4.6.3 Risks, Rights, and Practical Economics
Protecting forestlands, grasslands, and other natural ecosystems is often proposed
as the best way to maintain large carbon reservoirs at lowest cost. The cost
of such an approach, however, may in fact be significant, although low in comparison
with many of the options in the energy sector and attempts at forest protection
have failed in many parts of the world. The incentives to convert often far
outweigh the incentives to protect. This problem is often exacerbated by the
absence of well-defined, enforceable property rights, either private or public,
and the absence of other necessary institutions. In an open access situation
the incentives are to use it or lose it, since there are no certain
claims on the future use of the resource. Because there is no long-term claim
on the resource in the future, the result is that resources may be used wastefully
in excess of their economic optimum. Thus, deforestation and land clearing are
a form of the open access problem (Hardin, 1968).
The costs of carbon management may not be distributed in the same way as the
benefits. Carbon management options in developing countries may have low market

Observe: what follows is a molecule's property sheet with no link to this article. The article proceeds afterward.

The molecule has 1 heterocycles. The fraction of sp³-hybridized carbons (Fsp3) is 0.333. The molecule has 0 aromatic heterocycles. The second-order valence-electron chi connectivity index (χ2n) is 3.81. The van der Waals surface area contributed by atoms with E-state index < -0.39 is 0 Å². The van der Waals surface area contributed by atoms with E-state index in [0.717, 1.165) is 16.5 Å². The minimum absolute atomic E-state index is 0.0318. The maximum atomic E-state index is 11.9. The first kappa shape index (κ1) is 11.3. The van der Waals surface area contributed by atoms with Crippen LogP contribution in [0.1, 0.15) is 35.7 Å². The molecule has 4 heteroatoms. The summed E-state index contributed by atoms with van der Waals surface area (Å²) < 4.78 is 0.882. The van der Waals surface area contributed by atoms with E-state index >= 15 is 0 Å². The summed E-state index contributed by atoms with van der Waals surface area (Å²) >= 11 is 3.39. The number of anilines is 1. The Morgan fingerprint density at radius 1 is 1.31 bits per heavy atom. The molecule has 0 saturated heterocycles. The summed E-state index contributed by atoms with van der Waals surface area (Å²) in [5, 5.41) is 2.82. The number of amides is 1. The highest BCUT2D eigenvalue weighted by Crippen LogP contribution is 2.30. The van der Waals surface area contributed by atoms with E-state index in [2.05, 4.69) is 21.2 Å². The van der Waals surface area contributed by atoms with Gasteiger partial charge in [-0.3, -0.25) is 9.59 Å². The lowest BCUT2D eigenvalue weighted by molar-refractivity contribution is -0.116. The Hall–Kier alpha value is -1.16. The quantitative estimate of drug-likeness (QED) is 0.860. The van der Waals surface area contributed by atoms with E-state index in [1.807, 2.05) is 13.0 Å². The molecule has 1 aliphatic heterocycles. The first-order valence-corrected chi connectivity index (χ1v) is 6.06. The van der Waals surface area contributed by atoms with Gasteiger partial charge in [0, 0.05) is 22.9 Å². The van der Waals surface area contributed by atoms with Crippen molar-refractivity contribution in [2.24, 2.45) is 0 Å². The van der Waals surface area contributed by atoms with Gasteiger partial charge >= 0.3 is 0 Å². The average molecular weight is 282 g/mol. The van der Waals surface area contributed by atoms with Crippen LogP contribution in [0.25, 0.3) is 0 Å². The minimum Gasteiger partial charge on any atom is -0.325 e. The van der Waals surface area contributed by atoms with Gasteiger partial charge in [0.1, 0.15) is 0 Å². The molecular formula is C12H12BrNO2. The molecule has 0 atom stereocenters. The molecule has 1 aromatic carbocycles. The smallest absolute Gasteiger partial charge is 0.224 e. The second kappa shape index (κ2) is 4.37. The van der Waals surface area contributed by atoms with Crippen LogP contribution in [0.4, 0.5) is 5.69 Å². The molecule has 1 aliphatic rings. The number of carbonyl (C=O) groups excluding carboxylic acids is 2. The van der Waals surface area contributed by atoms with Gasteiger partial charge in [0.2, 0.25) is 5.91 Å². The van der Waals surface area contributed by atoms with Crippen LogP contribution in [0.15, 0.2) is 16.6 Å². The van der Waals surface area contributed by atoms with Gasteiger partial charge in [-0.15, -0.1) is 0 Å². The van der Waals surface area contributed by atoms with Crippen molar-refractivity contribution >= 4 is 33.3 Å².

costs but high local social costs in land commitments, and the benefits that
arise may not be shared with local peoples. Analysis of a forest protection
project in Madagascar suggests that there are financial benefits for local inhabitants
and social benefits for the global community, but short-term debits at the national
level (Kremen et al., 2000). Formal adoption of markets for forest carbon could
increase incentives for forest protection, especially if mechanisms assure that
local peoples share in the benefits. Similarly, costs and benefits may be realized
at different times; future benefits are often weighted against current costs.
How communities value present and future costs depends on wealth, culture, and
economic and environmental priorities.
International consensus on carbon management begins to have important implications
for national sovereignty and personal property rights, an issue brought to prominence
by recent turmoil regarding international trade agreements (see Chapter
6 for a detailed discussion on policies, measures and instruments).